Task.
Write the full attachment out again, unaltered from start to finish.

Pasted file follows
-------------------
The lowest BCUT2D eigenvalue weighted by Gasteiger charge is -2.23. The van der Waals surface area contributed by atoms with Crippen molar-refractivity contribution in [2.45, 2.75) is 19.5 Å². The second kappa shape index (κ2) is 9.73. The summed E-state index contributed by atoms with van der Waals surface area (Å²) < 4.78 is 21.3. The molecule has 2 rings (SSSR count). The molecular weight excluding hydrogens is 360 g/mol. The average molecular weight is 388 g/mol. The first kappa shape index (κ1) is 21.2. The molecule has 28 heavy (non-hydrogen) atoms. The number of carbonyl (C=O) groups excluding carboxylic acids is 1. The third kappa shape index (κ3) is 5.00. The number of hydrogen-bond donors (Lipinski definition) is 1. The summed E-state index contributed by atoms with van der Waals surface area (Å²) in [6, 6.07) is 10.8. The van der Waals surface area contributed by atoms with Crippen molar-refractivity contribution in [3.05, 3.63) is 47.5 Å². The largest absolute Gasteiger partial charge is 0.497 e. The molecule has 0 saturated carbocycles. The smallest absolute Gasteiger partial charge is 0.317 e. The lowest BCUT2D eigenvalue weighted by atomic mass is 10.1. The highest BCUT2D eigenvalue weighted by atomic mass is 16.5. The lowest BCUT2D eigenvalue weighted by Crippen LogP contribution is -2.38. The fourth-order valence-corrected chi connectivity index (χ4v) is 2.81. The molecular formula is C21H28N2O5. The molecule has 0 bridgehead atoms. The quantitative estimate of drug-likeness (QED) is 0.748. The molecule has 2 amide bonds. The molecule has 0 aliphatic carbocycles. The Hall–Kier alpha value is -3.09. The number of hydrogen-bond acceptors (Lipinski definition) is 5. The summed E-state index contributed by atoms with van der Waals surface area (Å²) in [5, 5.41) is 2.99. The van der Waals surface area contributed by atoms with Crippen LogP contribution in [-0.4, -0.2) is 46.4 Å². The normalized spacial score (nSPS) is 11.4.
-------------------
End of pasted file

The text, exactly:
The lowest BCUT2D eigenvalue weighted by Gasteiger charge is -2.23. The van der Waals surface area contributed by atoms with Crippen molar-refractivity contribution in [2.45, 2.75) is 19.5 Å². The second kappa shape index (κ2) is 9.73. The summed E-state index contributed by atoms with van der Waals surface area (Å²) < 4.78 is 21.3. The molecule has 2 rings (SSSR count). The molecular weight excluding hydrogens is 360 g/mol. The average molecular weight is 388 g/mol. The first kappa shape index (κ1) is 21.2. The molecule has 28 heavy (non-hydrogen) atoms. The number of carbonyl (C=O) groups excluding carboxylic acids is 1. The third kappa shape index (κ3) is 5.00. The number of hydrogen-bond donors (Lipinski definition) is 1. The summed E-state index contributed by atoms with van der Waals surface area (Å²) in [6, 6.07) is 10.8. The van der Waals surface area contributed by atoms with Crippen molar-refractivity contribution in [3.05, 3.63) is 47.5 Å². The largest absolute Gasteiger partial charge is 0.497 e. The molecule has 0 saturated carbocycles. The smallest absolute Gasteiger partial charge is 0.317 e. The lowest BCUT2D eigenvalue weighted by atomic mass is 10.1. The highest BCUT2D eigenvalue weighted by atomic mass is 16.5. The lowest BCUT2D eigenvalue weighted by Crippen LogP contribution is -2.38. The fourth-order valence-corrected chi connectivity index (χ4v) is 2.81. The molecular formula is C21H28N2O5. The molecule has 0 bridgehead atoms. The quantitative estimate of drug-likeness (QED) is 0.748. The molecule has 2 amide bonds. The molecule has 0 aliphatic carbocycles. The Hall–Kier alpha value is -3.09. The number of hydrogen-bond acceptors (Lipinski definition) is 5. The summed E-state index contributed by atoms with van der Waals surface area (Å²) in [5, 5.41) is 2.99. The van der Waals surface area contributed by atoms with Crippen LogP contribution in [-0.4, -0.2) is 46.4 Å². The normalized spacial score (nSPS) is 11.4.